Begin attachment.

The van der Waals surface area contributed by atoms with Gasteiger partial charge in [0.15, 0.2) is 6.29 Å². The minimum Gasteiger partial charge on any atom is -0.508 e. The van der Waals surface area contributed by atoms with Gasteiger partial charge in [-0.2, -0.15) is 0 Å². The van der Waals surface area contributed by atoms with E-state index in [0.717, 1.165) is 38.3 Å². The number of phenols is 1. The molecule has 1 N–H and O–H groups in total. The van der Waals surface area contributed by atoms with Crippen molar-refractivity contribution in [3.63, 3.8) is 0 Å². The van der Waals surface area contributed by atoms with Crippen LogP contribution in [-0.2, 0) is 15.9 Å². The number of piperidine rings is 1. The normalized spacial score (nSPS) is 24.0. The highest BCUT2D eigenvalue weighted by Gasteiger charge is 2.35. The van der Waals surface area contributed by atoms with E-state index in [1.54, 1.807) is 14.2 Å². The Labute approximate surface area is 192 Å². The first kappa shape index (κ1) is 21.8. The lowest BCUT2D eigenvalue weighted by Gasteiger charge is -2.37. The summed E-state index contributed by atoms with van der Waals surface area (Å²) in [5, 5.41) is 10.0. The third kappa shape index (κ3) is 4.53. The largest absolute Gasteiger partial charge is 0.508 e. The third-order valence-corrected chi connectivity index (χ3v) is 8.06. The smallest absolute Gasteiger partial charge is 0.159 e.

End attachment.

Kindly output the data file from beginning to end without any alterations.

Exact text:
The van der Waals surface area contributed by atoms with Gasteiger partial charge in [0.15, 0.2) is 6.29 Å². The minimum Gasteiger partial charge on any atom is -0.508 e. The van der Waals surface area contributed by atoms with Gasteiger partial charge in [-0.2, -0.15) is 0 Å². The van der Waals surface area contributed by atoms with E-state index in [0.717, 1.165) is 38.3 Å². The number of phenols is 1. The molecule has 1 N–H and O–H groups in total. The van der Waals surface area contributed by atoms with Crippen molar-refractivity contribution in [3.63, 3.8) is 0 Å². The van der Waals surface area contributed by atoms with Crippen LogP contribution in [-0.2, 0) is 15.9 Å². The number of piperidine rings is 1. The normalized spacial score (nSPS) is 24.0. The highest BCUT2D eigenvalue weighted by Gasteiger charge is 2.35. The van der Waals surface area contributed by atoms with E-state index in [1.54, 1.807) is 14.2 Å². The Labute approximate surface area is 192 Å². The first kappa shape index (κ1) is 21.8. The lowest BCUT2D eigenvalue weighted by Gasteiger charge is -2.37. The summed E-state index contributed by atoms with van der Waals surface area (Å²) in [5, 5.41) is 10.0. The third kappa shape index (κ3) is 4.53. The largest absolute Gasteiger partial charge is 0.508 e. The third-order valence-corrected chi connectivity index (χ3v) is 8.06. The smallest absolute Gasteiger partial charge is 0.159 e.